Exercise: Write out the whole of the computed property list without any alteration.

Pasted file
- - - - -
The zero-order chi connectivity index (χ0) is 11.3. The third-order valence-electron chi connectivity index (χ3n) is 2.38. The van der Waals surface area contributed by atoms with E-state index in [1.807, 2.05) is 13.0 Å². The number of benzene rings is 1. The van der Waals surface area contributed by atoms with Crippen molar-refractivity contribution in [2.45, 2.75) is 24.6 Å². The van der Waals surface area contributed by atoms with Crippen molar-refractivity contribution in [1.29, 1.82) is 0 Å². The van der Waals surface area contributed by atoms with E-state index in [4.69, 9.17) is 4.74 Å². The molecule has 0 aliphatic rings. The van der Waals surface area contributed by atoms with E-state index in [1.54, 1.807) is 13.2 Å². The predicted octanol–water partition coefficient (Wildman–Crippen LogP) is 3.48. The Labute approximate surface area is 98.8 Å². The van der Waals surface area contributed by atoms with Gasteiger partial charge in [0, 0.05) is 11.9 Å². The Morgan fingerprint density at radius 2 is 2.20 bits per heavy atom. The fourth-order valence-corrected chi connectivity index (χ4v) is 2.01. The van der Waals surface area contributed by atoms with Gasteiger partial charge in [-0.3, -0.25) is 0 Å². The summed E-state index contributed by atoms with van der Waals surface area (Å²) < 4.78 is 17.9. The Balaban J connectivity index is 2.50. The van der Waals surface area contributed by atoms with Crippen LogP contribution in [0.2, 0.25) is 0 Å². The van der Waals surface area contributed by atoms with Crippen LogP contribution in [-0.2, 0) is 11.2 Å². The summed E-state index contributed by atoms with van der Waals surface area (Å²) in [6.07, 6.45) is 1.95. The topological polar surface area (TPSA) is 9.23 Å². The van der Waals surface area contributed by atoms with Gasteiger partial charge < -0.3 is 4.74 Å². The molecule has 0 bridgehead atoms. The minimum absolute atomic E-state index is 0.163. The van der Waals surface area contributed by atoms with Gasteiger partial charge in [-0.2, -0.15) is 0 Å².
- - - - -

The zero-order chi connectivity index (χ0) is 11.3. The third-order valence-electron chi connectivity index (χ3n) is 2.38. The van der Waals surface area contributed by atoms with E-state index in [1.807, 2.05) is 13.0 Å². The number of benzene rings is 1. The van der Waals surface area contributed by atoms with Crippen molar-refractivity contribution in [2.45, 2.75) is 24.6 Å². The van der Waals surface area contributed by atoms with Crippen molar-refractivity contribution in [1.29, 1.82) is 0 Å². The van der Waals surface area contributed by atoms with E-state index in [4.69, 9.17) is 4.74 Å². The molecule has 0 aliphatic rings. The van der Waals surface area contributed by atoms with E-state index in [1.54, 1.807) is 13.2 Å². The predicted octanol–water partition coefficient (Wildman–Crippen LogP) is 3.48. The Labute approximate surface area is 98.8 Å². The van der Waals surface area contributed by atoms with Gasteiger partial charge in [0, 0.05) is 11.9 Å². The Morgan fingerprint density at radius 2 is 2.20 bits per heavy atom. The fourth-order valence-corrected chi connectivity index (χ4v) is 2.01. The van der Waals surface area contributed by atoms with Gasteiger partial charge in [-0.3, -0.25) is 0 Å². The summed E-state index contributed by atoms with van der Waals surface area (Å²) < 4.78 is 17.9. The Balaban J connectivity index is 2.50. The van der Waals surface area contributed by atoms with Crippen LogP contribution in [0.2, 0.25) is 0 Å². The van der Waals surface area contributed by atoms with Crippen LogP contribution in [-0.2, 0) is 11.2 Å². The summed E-state index contributed by atoms with van der Waals surface area (Å²) in [6.07, 6.45) is 1.95. The topological polar surface area (TPSA) is 9.23 Å². The van der Waals surface area contributed by atoms with Gasteiger partial charge < -0.3 is 4.74 Å². The molecule has 0 bridgehead atoms. The minimum absolute atomic E-state index is 0.163. The van der Waals surface area contributed by atoms with Gasteiger partial charge in [-0.2, -0.15) is 0 Å².